Oak and Maple Blanks

OAK RIVINGS

Seth Elliott splits these oak rivings from a log to ensure straight grained, knot-free chair parts. They are shipped green (wet), wrapped in plastic, and look like glorified bundles of firewood. We also sell pre-bent backs, if you don’t want to bend your own.

I prefer to use white oak for tight bends and the straighter red oak for everything else, so that is what we’ll ship, unless you specify otherwise. We ship both heartwood and sapwood parts, since sapwood is often some of the best wood in the log.


Sample Oak Prices
We will make the parts to your size specifications.

3/4×3/4″ Spindles:  $2.50/linear foot [12″ spindles are $1.50 each]
1″x1″ Bows:  $4.00/linear foot
1×2″ Bows:  $5.00/linear foot [triangular cross-section]
1×3″ Bows:  $6.00/linear foot
1×3″ Crests: $6.00/linear foot [triangular cross-section]
2×2″ Posts/Legs: $9.00/linear foot  [For ladderbacks chairs or bobbin turnings]
(we no longer sell planks wider than 4″)

Shipping: $20-$150/package. We charge you what UPS charges us.
Packing Fee: $10-$30 based on package size.
Billing/Payment: after shipping the order, we will e-mail you a PayPal bill for the total cost, including the wood, packing and shipping. You may also pay with a check.

Rivings (and maple blanks) are shipped separately from other items to prevent damage. Rivings are made to order and are shipped out monthly. Orders received during the first three weeks of the month will ship during the last week of the month. Contact Seth for more info.

ORDER HERE


MAPLE TURNING BLANKS

 

All our turning blanks are cylindrical and can be stored indefinitely before turning (just make sure they don’t mold). Moisture content varies from green to air-dry, depending on our storage time (green blanks are a sheer joy to turn, air-dry blanks warp less). Regardless, they are easier to turn than kiln dried maple and the grain is straighter for strength and clean cuts.

Hard Maple Turning Blanks (from reject baseball bat blanks)

Over 3″ in diameter, these blanks were split, then sawn narrower and rounded in a PA bat factory. They arrive to us green (wet), then we grade the blanks for chair parts.  The grain is straighter than lumber can consistently produce, but not always as straight as the blanks we make ourselves. We can supply blanks up to 38″ long, but they will have increased grain run-out and small defects.  My blog post has more info about the blanks and the Greenwood Source List has info for ordering 200 blanks from the mill.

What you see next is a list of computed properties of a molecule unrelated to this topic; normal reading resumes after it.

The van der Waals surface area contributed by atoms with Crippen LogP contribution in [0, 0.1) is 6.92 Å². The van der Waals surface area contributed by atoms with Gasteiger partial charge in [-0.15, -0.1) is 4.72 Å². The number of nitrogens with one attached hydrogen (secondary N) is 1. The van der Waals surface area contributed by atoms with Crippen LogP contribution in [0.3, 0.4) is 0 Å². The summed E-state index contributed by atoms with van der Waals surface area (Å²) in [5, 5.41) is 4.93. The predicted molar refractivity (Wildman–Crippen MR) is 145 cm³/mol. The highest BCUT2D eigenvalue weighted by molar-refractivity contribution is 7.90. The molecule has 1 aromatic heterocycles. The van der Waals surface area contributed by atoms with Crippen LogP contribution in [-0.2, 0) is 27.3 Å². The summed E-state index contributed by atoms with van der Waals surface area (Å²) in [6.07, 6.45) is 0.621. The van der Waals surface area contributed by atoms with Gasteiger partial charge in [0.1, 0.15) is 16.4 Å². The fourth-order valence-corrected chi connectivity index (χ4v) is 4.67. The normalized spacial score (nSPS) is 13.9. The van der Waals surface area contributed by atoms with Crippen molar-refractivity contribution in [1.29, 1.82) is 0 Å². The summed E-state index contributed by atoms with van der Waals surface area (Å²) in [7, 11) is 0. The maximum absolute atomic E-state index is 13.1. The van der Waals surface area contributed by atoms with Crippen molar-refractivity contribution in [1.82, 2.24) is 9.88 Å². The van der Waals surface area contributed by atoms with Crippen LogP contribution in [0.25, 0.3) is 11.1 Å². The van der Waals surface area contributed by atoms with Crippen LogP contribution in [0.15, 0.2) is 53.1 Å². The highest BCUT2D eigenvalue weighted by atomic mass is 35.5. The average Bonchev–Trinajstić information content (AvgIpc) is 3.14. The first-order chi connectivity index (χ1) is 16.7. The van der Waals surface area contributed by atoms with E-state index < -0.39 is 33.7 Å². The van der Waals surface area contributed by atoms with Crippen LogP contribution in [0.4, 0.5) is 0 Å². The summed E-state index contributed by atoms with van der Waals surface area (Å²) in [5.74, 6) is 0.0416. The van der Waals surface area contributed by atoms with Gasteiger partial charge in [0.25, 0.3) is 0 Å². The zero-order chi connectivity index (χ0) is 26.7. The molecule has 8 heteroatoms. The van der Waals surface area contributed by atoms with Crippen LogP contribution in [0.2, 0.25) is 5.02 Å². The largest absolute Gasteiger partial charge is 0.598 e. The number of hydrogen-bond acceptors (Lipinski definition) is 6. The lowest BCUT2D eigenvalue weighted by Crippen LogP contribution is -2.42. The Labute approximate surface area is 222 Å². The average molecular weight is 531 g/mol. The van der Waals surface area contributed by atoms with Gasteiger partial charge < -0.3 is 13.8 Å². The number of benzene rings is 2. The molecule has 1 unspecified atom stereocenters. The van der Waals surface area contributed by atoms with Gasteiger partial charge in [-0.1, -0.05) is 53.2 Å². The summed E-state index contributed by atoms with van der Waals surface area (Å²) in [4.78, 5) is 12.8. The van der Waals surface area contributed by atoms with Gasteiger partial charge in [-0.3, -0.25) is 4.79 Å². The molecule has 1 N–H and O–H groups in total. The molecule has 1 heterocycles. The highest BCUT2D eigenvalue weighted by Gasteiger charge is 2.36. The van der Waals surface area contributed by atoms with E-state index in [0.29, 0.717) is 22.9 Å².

Leg – $15 (3 x 20″)

Stretcher – $14 (3 x 18″)

Arm Stump – $8 (3 x 13-1/2″)

 Riven Hard Maple Blanks
We split these blanks with wedges and a sledge hammer, then rough them to a cylinder on the lathe. Riven wood has straight grain, maximizing strength and minimizing tear-out while turning. The logs are shipped to us from the NC mountains.

Leg — $25  (2-1/8 x 20″)

 Stretcher — $20 (1-7/8 x 18″)

Arm Stump  — $18 (1-1/2 x 13-1/2″) 

ORDER HERE

 

 

Storing Green Wood

Green wood can be stored in a number of ways:

    • Oak spindles can be shaped then roughed to an octagonal cross section. Backs can be bent. In this state they will dry with minimal issues and keep indefinitely.
    • Maple cylinders can be stored as is – just make sure they have enough airflow to prevent mold (which causes decay).
    • Wrap the parts in plastic to prevent drying, then put them in the freezer and they will stay green indefinitely.
    • Wrap parts in plastic, and they will keep for a few weeks in the summer (longer in the winter). Watch for mold which can lead to decay.
    • Submerging wood in water will prevent decay, but the parts may eventually smell like something your dog did. This goes away after the parts are dried. Dry wood can be made green again this way.

  • Green Wood Source List is a crowd-sourced list of green wood suppliers around the world; log yards, sawmills and the like. Add any sources you know about!


    Tips for Buying Logs

    A snippet from my Rocker DVD, the log buying info starts at the four minute mark:


    Read more info about storing green wood on my blog.



Read about where to find local sources of green wood on my blog.


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